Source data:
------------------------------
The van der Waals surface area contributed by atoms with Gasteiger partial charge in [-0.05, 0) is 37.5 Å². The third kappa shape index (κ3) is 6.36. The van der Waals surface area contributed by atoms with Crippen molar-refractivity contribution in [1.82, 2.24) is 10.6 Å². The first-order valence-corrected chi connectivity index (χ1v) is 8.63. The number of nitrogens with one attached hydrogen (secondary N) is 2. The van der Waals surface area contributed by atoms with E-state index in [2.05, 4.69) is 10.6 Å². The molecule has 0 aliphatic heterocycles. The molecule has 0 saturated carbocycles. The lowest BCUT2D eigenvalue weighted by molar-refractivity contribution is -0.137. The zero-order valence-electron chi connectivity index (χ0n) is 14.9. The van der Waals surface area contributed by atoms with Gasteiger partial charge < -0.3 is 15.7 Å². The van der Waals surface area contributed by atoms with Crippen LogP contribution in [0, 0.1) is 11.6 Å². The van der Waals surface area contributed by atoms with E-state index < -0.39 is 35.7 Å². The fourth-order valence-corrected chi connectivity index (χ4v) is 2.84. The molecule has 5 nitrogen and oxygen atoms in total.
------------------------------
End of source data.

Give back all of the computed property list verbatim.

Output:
The van der Waals surface area contributed by atoms with Gasteiger partial charge in [-0.05, 0) is 37.5 Å². The third kappa shape index (κ3) is 6.36. The van der Waals surface area contributed by atoms with Crippen molar-refractivity contribution in [1.82, 2.24) is 10.6 Å². The first-order valence-corrected chi connectivity index (χ1v) is 8.63. The number of nitrogens with one attached hydrogen (secondary N) is 2. The van der Waals surface area contributed by atoms with E-state index in [2.05, 4.69) is 10.6 Å². The molecule has 0 aliphatic heterocycles. The molecule has 0 saturated carbocycles. The lowest BCUT2D eigenvalue weighted by molar-refractivity contribution is -0.137. The zero-order valence-electron chi connectivity index (χ0n) is 14.9. The van der Waals surface area contributed by atoms with Gasteiger partial charge < -0.3 is 15.7 Å². The van der Waals surface area contributed by atoms with Crippen LogP contribution in [0, 0.1) is 11.6 Å². The van der Waals surface area contributed by atoms with E-state index < -0.39 is 35.7 Å². The fourth-order valence-corrected chi connectivity index (χ4v) is 2.84. The molecule has 5 nitrogen and oxygen atoms in total.